Economically, the commodification of coffee is affected by the unpredictable fluctuating currency in the market value. Consequently, it has led to lowered per capita value of the end price value of the commodity (Lynn, 2001). Therefore, it has resulted in prices increase: in the developing world, they are higher than in their developed counterparts. The coffee commodification logistics have dictated the success on the supply and demand of the beverage (Cronon, 1992). Coffee trade scrums stiff competition from other world-leading beverages like tea and cocoa due to the global commodification challenges it faces and also the wide customer preferred range.
Different organizational forums have been launched in the recent years under the fair trade umbrella to help solve most of the constraints facing coffee business in the global market. These organizations have been formed to help address oppressions, delayed finance disbursements, and degradation that exist in the trading sector (Lynn, 2001). They have helped in the regulation of practices and prices of the commodity. Various levels of traders can vote and set rules and standards geared towards the success and profitability of coffee trade (Cronon, 1992).
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In the global commodification of coffee, small-scale holders are highly disadvantaged by the “black gold” negative effects. Therefore, it is the reason for the urgent need of representative organizations to secure the small-scale holders interests (Cronon, 1992). As the representative groups aim and advocate fair commodity prices and equal market accessibility, the trade exercisers are still faced with many difficulties towards the achievement of their objective. On the other hand, fair trade accredited members enjoy fixed commodity prices that hinder any price increments. Increasing input and production prices lead to massive losses especially to the small-scale farmers who lack adequate financial backing in their endeavors. Fair trade regulations have emphasized the quality of coffee productions. Therefore, the commodification of coffee in the global market has to diversify into the back-door trade denying off the majority of the government revenues fetched through coffee trade (Chakravartty & Zhao, 2008).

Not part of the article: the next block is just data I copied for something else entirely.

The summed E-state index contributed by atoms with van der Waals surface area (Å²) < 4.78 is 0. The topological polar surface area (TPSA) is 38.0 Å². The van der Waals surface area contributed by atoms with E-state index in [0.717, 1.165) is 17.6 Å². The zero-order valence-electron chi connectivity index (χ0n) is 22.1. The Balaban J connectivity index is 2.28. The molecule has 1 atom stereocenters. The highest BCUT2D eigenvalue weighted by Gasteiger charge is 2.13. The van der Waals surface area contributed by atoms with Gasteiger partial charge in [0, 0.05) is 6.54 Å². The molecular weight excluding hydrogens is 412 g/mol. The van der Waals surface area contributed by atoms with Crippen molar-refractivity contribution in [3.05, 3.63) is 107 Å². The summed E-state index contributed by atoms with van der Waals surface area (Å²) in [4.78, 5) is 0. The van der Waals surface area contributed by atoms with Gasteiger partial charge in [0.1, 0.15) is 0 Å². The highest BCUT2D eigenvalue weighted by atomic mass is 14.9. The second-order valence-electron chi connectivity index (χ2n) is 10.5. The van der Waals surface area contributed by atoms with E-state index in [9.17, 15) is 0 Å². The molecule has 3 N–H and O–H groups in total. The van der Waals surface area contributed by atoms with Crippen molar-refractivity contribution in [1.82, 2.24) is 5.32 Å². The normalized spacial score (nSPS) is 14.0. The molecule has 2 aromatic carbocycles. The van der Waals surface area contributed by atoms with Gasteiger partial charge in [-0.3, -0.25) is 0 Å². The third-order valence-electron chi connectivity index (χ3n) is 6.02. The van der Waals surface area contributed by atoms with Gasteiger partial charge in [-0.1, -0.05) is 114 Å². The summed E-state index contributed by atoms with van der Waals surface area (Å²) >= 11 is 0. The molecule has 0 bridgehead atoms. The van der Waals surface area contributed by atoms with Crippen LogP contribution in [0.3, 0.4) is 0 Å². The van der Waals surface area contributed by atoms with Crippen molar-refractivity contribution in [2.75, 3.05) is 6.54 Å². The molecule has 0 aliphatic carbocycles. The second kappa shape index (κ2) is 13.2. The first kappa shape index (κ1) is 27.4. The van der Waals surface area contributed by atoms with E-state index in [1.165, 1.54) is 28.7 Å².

Direct contact between traders and coffee producer has overwhelmingly boosted collaboration, productivity, and profitability of the direct trade benefits (Seabrook, 2011). It has also created lasting cooperation between practitioners through diversification of information and knowledge improvement. Consequently, active participation in the direct contact commodification has upgraded the exposure of the previously inexperienced small scale participants. Thus, it shed light on existence, sustainability, and upgrade of coffee in the global market (Rivoli, 2014). Over the years, a coffee commodity has played a significant role in its popularization in the world market creating relations between nations. The popularity has not only taken root in the marketing of coffee but also in its consumption as a beverage (Enz, 2010). With the passage of time, coffee has gained the medicinal value among different communities and also as a social drink. It received positive prospect on the socio-economic worthiness from various societal ladders and economic benefits that it provides. Commodification offers sustainable market-oriented solutions to common ills this popular product faces among societies. Governments are also fetching high-profit margins on the increased neoliberal on coffee marketing strategies (Locke, Reavis, & Cameron, 2010).
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Conclusively, the global commodification of coffee has greatly improved both importer and exporter after the recent collapse world prices. It has helped succumb the current foreign currency fluctuation to survive the global crisis in the future prediction of the trade status. Different coffee welfare organizations have come up with quality upgrading programs to help in setting goals and objectives for members’ high-quality coffee export and import. As a result, this success story has registered advancement in the balance of coffee price mechanism. The achievement is made easy through the formation of standard worth markets that allows severe competition and accreditation in the international market.